Saturday, 1 December 2018

Firm Footing: The Official Starships Collection Bonus Edition

After the flight and attack versions of the Klingon Bird of Prey, the third and final - Landed - option was inevitable.    

For all intents and purposes it's exactly the same mould that was used for issue 3 and then altered with wings swept down for the later attack edition and both were featured in the run of regular issues. However collectors wishing to complete their trio of Birds of Prey will now need to invest outside of the standard collection as the final Klingon variant has been released as a bonus edition.   

Truly there's very little to say about this one that hasn't already been said on the reviews of the previous two editions so this might be rocking in as the shortest starships review of all time. What i can say about the service with this one is that while it arrived merely 24 hours after ordering it did arrive damaged but was replaced within 48 hours by Eaglemoss, no questions asked (although I did send some pics through as proof).   

The swept up wings and landed position is something we've only experienced on this craft twice in The Search for Spock and the subsequent The Voyage Home movies. The detail on the ship body and the upswept wings is absolutely the same as the previous editions and the only new addition is the pair of landing feet added to the bottom of the hull.   

The tragedy here is that both on the cover of the magazine and on the ship itself there is no indication of where the feet retract into meaning that in both instances it looks like they have been roughly slapped on to the Bird of Prey as a bit of an after thought.

Maybe they have but the weighting in the craft is absolutely perfect which means that you can do away with the black base and clear plastic clip and display this model as it was meant to be - on its own two feet. All that's missing is a landing pad at the foot of Mount Seleya.

The detail on the Bird of Prey itself is faultless on the upper side with the same weathering effects in full bloom but the bottom does leave a little to answer for and not just because of the "add-on" landing gear. It's still a bit too clean and empty of features that goes right against how the rest of this classic ship looks. If you do compare you might be able to tell there's a bit more dirt on the bottom of this one but not by much.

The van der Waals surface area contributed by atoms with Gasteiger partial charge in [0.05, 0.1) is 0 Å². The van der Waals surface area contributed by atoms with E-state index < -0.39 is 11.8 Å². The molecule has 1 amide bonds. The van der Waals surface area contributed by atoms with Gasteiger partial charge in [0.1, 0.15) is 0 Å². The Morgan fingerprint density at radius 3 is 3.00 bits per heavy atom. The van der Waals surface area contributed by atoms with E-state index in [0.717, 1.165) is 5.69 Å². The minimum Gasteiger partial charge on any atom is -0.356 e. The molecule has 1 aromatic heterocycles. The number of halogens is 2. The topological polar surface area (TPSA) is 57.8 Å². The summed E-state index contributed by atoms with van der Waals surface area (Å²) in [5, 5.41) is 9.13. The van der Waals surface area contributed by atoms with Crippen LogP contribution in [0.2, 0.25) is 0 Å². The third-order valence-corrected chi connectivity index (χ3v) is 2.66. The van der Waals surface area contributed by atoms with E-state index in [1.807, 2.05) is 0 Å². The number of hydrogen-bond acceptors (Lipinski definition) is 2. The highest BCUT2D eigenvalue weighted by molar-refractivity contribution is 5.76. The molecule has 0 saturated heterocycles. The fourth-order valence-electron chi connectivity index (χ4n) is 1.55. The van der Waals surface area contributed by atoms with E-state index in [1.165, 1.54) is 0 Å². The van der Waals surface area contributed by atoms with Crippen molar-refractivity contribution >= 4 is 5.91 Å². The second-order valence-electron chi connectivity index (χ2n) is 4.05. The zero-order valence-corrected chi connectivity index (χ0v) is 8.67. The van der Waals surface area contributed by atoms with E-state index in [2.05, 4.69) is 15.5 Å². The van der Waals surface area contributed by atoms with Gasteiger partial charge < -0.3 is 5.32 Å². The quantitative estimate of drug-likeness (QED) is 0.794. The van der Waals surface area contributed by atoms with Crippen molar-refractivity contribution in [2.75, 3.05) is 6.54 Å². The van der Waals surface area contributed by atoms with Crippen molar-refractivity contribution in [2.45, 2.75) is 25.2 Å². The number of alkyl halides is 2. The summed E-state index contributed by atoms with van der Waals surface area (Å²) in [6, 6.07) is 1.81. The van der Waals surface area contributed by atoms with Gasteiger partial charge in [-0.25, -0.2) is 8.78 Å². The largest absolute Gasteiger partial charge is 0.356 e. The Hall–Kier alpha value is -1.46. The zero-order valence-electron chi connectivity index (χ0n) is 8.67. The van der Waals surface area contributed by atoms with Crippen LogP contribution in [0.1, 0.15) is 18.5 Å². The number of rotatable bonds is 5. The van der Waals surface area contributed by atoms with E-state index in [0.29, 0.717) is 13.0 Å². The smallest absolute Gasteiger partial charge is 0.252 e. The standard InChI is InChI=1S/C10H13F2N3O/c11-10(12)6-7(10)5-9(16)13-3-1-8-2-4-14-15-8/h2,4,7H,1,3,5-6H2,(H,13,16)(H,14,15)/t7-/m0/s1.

It's 100% a completist ship with only the wing positions of the three variants being different and as of time of writing you can now buy all three options in one handy box. This is one that fan demand...demanded...and got and rightly has ended up as a special rather than a regular issue because subscribers might have been a little narked to pay for this one again after the cruise and attack position variants dropped in.

Note too that the issues with the detail on the folding front plates of the wings have still not been resolved either even after several email conversations with Eaglemoss directly.

The magazine is actually a really good piece of reading even if you do think the Bird of Prey cash cow has been milked dry. Giving a skant overview of the already extensively covered ship, we move into The Great Bird of the Galaxy which covers the design and creation of the craft for The Search for Spock and includes some early storyboard and sketches of what could have been. Also in here we have photos from the original build and photography work that was done of the Bird of Prey for the third Star Trek movie.

Inside the Bird of Prey talks about - and shows - what the interior of the ship might have looked like as well as explaining why the bridge ended up looking the way it did plus some background to Lord Kruge's snarling pet. There's a brief - but good - segment on the creatures created for the Genesis Planet as well as how Kruge's death was filmed  before closing out the bonus magazine with the imagining of landing the Bird of Prey in The Promised Land.

It's a magazine well packed with information about the well-used Star Trek ship and how it made it to the screen. Definitely one of the best and most impressively illustrated volumes to date in the collection as a whole.

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